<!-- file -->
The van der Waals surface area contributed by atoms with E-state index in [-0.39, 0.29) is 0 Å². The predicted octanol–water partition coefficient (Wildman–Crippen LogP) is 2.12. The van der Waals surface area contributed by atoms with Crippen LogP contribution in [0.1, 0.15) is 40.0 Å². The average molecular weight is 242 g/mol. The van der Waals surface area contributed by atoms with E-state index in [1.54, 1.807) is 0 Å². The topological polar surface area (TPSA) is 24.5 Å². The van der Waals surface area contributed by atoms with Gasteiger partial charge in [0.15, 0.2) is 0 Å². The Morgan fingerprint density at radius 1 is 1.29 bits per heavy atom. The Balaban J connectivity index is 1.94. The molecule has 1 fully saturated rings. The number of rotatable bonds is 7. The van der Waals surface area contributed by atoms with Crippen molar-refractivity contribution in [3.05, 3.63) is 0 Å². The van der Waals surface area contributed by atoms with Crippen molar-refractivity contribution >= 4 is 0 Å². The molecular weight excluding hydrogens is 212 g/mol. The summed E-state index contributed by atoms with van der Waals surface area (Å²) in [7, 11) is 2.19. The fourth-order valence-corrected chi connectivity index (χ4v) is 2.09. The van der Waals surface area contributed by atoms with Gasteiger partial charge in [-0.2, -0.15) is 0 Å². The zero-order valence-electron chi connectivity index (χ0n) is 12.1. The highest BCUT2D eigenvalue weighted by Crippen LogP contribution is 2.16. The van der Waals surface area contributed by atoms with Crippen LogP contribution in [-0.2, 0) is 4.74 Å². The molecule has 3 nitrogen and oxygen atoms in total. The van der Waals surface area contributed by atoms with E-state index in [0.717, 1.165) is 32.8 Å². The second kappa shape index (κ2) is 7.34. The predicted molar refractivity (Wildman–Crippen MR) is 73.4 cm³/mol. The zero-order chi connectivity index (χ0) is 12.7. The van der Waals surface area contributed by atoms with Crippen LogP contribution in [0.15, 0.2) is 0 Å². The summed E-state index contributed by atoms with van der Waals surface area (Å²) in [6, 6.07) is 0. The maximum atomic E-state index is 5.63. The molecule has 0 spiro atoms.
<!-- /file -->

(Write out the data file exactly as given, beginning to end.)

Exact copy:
The van der Waals surface area contributed by atoms with E-state index in [-0.39, 0.29) is 0 Å². The predicted octanol–water partition coefficient (Wildman–Crippen LogP) is 2.12. The van der Waals surface area contributed by atoms with Crippen LogP contribution in [0.1, 0.15) is 40.0 Å². The average molecular weight is 242 g/mol. The van der Waals surface area contributed by atoms with E-state index in [1.54, 1.807) is 0 Å². The topological polar surface area (TPSA) is 24.5 Å². The van der Waals surface area contributed by atoms with Gasteiger partial charge in [0.15, 0.2) is 0 Å². The Morgan fingerprint density at radius 1 is 1.29 bits per heavy atom. The Balaban J connectivity index is 1.94. The molecule has 1 fully saturated rings. The number of rotatable bonds is 7. The van der Waals surface area contributed by atoms with Crippen molar-refractivity contribution in [3.05, 3.63) is 0 Å². The van der Waals surface area contributed by atoms with Crippen molar-refractivity contribution >= 4 is 0 Å². The molecular weight excluding hydrogens is 212 g/mol. The summed E-state index contributed by atoms with van der Waals surface area (Å²) in [7, 11) is 2.19. The fourth-order valence-corrected chi connectivity index (χ4v) is 2.09. The van der Waals surface area contributed by atoms with Gasteiger partial charge in [-0.2, -0.15) is 0 Å². The zero-order valence-electron chi connectivity index (χ0n) is 12.1. The highest BCUT2D eigenvalue weighted by Crippen LogP contribution is 2.16. The van der Waals surface area contributed by atoms with Crippen LogP contribution in [-0.2, 0) is 4.74 Å². The molecule has 3 nitrogen and oxygen atoms in total. The van der Waals surface area contributed by atoms with E-state index in [0.717, 1.165) is 32.8 Å². The second kappa shape index (κ2) is 7.34. The predicted molar refractivity (Wildman–Crippen MR) is 73.4 cm³/mol. The zero-order chi connectivity index (χ0) is 12.7. The van der Waals surface area contributed by atoms with Crippen LogP contribution in [0.15, 0.2) is 0 Å². The summed E-state index contributed by atoms with van der Waals surface area (Å²) in [6, 6.07) is 0. The maximum atomic E-state index is 5.63. The molecule has 0 spiro atoms.